Looking In 3 Directions

Walking into Arts Underground these days, an impression of bright colours swirls around you. White, tan and black play their parts, but many solid areas of bright colour in all the artists’ work tie the show together.

Alice Park-Spurr, Jane Isakson and Marlene Collins have teamed up to create a show called Transformations.

The first two painters display works on the wall to the left and right respectively.

Collins, also a painter, has created a group of pear-shaped clay forms that serve as her canvases. Her work fills the centre of the gallery on plinths.

Park-Spurr has often exhibited abstract, layered pieces, filtered through her imagination rather than from direct observation of the world, sometimes with representational elements but more symbolic than realistic.

She includes a sequence of acrylics in this intuitively created vein themed around the four seasons, with rich but delicate etched and layered paint. But most of her pieces in Transformations represent a movement to more representational though stylized Yukon landscapes, with heightened colour and abstract elements.

Park-Spurr uses acrylic paint quite thinly in most of these pieces, and you can see where she’s sanded to smooth the surface further. In many of the canvases, a transparent dark glaze shadows two sides of the painting, both describing an arc, like an eye blinking sideways.

Her largest piece, “Serenade”, creates its mood in colour. It’s predominantly orange, and depicts a stylized but representational sun over a Yukon lake, islands, points of land, a mountain, and the red-edged darkness the viewer seems to be standing on.

Jane Isakson assembles heavily resin-coated eight-inch squares of plywood into groups of four in most of her pieces.

She has gouged into the plywood surface, painted on the surface with gestural strokes of oil paint (often opaque), and then coated them in almost a quarter inch of resin. Some are tinted jewel-like colours, some are clear. In places the resin is uneven, adding to the variety of marks that add up to each piece.

The painted brushstrokes evoke a sense of drawing, and from her artist statement I gather that she began drawing from a starting point in nature, then left the drawing at an abstract place and pushed it further in that direction. The original reference would not be recognizable without the titles.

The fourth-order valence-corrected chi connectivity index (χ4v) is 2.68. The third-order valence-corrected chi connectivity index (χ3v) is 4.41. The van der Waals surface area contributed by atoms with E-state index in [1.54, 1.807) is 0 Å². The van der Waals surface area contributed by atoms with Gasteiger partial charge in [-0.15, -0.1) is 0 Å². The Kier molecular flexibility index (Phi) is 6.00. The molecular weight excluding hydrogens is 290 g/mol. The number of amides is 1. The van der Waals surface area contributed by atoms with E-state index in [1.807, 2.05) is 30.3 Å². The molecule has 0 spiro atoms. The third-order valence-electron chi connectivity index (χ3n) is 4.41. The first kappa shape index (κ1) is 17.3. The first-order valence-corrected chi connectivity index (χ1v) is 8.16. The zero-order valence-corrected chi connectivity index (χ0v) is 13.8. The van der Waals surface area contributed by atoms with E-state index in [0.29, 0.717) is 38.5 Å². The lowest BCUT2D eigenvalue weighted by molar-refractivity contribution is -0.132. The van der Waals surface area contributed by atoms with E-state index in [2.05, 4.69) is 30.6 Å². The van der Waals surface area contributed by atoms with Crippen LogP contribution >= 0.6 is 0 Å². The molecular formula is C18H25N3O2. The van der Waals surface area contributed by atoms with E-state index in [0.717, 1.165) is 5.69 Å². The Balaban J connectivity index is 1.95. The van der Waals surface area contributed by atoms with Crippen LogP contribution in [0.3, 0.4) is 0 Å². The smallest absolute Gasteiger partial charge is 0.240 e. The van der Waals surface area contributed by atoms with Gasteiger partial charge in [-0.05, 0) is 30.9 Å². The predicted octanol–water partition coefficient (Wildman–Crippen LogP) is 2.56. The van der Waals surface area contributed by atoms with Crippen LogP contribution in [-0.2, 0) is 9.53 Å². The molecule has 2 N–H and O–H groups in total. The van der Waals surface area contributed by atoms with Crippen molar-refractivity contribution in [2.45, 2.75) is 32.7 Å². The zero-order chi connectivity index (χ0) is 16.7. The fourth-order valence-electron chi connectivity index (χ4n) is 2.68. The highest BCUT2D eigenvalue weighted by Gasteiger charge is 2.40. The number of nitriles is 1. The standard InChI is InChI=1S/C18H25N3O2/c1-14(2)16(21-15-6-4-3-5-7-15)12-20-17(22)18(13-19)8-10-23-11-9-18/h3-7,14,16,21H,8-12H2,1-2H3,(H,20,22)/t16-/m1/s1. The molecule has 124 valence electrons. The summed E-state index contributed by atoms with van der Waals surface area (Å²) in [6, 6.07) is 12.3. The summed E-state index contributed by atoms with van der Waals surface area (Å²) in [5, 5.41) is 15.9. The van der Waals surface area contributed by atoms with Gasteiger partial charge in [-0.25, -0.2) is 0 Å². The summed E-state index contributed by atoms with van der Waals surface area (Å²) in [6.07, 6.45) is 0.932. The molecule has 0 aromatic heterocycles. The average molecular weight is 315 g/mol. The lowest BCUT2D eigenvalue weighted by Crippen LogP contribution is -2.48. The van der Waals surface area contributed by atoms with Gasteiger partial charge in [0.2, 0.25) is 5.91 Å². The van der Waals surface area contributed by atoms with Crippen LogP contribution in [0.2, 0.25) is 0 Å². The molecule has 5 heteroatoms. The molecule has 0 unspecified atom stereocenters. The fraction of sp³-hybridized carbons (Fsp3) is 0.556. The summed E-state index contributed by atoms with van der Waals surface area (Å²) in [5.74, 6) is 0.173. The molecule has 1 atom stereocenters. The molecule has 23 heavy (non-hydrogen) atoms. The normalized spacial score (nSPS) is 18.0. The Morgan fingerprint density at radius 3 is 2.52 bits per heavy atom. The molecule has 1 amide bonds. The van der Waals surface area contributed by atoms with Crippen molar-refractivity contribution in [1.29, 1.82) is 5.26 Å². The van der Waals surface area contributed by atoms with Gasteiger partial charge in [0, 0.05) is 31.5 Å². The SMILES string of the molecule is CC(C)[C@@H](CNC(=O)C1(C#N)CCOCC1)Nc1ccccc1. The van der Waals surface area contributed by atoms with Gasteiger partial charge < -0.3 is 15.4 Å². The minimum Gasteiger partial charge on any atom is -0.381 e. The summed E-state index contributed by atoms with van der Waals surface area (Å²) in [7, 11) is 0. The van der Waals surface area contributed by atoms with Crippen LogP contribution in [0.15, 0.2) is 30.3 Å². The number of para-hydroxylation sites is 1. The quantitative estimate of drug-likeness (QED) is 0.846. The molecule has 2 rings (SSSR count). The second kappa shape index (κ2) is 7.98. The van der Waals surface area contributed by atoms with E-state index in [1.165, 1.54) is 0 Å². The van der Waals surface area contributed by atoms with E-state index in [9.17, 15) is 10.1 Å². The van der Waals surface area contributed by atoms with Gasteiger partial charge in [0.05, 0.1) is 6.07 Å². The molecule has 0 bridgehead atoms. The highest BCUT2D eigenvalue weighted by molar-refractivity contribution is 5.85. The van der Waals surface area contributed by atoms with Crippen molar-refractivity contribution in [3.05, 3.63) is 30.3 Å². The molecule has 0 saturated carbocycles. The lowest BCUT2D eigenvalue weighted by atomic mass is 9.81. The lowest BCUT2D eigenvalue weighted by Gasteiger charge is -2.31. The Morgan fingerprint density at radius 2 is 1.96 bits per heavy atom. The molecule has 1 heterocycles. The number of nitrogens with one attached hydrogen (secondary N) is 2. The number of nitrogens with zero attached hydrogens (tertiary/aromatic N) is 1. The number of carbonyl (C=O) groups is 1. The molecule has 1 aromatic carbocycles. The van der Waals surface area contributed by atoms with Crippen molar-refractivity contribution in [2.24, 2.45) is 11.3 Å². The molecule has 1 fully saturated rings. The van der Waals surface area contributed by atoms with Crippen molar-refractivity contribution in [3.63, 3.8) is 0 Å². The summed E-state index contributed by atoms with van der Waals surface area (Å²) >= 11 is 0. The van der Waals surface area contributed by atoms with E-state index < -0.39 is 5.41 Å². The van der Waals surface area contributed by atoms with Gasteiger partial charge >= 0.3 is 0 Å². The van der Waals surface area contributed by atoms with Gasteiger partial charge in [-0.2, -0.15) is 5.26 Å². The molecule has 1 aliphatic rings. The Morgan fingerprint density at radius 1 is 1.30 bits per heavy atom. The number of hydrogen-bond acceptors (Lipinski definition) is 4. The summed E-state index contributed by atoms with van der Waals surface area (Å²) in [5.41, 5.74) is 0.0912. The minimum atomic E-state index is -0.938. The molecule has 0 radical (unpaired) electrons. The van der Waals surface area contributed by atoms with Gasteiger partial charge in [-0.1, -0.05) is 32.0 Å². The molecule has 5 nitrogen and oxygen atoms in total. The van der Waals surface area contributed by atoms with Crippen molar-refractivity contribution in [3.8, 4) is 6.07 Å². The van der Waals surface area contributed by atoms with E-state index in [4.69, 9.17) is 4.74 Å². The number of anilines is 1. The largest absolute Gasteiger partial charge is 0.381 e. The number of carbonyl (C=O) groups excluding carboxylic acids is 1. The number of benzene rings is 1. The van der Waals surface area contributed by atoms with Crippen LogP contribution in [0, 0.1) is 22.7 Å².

In my opinion one of the most successful pieces is “Incantation”. It leaves that original reference point behind entirely, and its darkened resin topcoat renders the work mysterious.

Opaque rust-coloured paint dances with dark purpley-black calligraphic marks. Ridges on the top squares of the varnish echo these lines. Dark brush marks often line up, crossing from board to board, but not every time.

My only quibble with this piece is the hanging. The four squares that make up this piece hang about one eighth of an inch apart. It’s tricky to hang pieces so that this kind of narrow gap between them is even, but if you’re using this narrow a gap, you have to hang them quite precisely.

The top left square is hung just a little too far to the right, and though it’s a small thing, that irregularity does intrude itself somewhat.

Collins chose her pear forms as a unifying element, freeing her to push their surface treatments in as diverse a set of directions as she could.

She uses encaustic, oil, acrylic, watercolour, wire and collage on the surface of her pears, as well as a sound element inside one sculpture.

Though they’re all pears, they vary in height and shape. “The Stride of Nike” refers to the Greek goddess of victory, who was depicted with wings. This pear sprouts wings on its upper narrow part, pinched and textured out. From the back, they feel like two arms reaching out to embrace.

“Irresistibly Content” is a shorter, plump pear, covered with yellow dots. The yellow dots refer to elements in Pop artist Lichtenstein’s graphic paintings from comic book images.

Collins set out to explore “the transformation of art over time” in her pears, but found herself drawn to the mid twentieth century for a lot of her inspiration. Warhol, Oldenburg and Klein all play parts in her pears.

These artists have transformed their own work in the process of making this show and offer viewers a chance to watch the changes in full colour, and consider repetition and variation within this wide-open theme.

Transformations continues at Arts Underground until October 5.

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